Tea Party redefines November races

Sept. 17, 2010 at 1:09 PM
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WASHINGTON, Sept. 17 (UPI) -- U.S. Republicans eying the White House in 2012 and wanting to follow the Tea Party movement's playbook may want to err on the side of caution, insiders say.

The Tea Party movement's success in several state Republican primaries, notably in Delaware's U.S. Senate race Tuesday, has called into question whether pre-Tea Party campaigning rules of starting early, raising funds and building an organization are out of date, The Washington Post reported Friday.

"The only two things more reactive than politicians running for president are rabbits and quail," said strategist John Weaver, who helped take Sen. John McCain, R-Ariz., from a rebel in 2000 to the GOP establishment's presidential nominee in 2008.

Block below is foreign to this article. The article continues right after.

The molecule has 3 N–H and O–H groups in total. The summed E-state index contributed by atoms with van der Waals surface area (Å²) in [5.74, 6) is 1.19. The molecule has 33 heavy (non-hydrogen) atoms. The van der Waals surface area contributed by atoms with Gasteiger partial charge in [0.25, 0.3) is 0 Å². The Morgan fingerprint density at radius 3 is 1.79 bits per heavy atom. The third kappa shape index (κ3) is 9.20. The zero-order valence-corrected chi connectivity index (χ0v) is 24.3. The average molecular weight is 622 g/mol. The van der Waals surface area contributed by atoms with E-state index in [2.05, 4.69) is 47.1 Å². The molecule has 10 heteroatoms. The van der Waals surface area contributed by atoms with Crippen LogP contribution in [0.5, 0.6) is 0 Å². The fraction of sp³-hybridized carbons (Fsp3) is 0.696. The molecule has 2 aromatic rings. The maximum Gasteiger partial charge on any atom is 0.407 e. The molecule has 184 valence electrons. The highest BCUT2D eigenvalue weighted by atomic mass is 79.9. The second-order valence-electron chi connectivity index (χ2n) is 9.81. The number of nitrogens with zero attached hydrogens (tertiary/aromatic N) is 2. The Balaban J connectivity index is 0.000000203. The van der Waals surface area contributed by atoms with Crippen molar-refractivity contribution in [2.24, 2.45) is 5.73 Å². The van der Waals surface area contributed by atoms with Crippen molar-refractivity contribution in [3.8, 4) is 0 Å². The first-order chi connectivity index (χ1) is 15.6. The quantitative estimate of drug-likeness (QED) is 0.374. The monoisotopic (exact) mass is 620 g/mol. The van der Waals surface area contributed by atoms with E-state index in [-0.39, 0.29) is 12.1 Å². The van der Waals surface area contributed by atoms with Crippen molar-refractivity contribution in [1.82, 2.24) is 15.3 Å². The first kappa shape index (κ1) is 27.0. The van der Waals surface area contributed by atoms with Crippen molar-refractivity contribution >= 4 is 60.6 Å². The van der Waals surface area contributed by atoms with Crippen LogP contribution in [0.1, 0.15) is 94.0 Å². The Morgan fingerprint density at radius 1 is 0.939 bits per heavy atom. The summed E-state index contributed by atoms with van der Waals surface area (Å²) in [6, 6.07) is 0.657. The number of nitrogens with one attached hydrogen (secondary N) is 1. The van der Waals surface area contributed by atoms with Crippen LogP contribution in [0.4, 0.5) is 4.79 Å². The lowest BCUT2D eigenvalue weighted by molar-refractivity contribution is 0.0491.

However, Weaver offered the caution that "many of the people looking to run for president will take a crash course in Tea Party marketing 101 (and) will ultimately hurt themselves."

The rush to stress "ideological purity by Tea Party-backed candidates could leave the Republican Party's center ripe for Democrats, Ken Duberstein, a Reagan White House chief of staff who now is a lobbyist, told the Post. Also, if the Tea Party is more of a momentary tempest instead of a movement, a moderate Republican could step up to fill the void, he said.

Some strategists said they think the 2012 GOP primary race might split into two paths -- one striving for the backing of the Tea Party movement and the other taking the more traditional GOP establishment alternative.

"For the first time in my career, I just literally think all bets are off," said Ralph Reed, longtime GOP operative who leads the Faith and Freedom Coalition. "The old arguments that used to be made based on pragmatic consideration are no longer selling at the grass roots."

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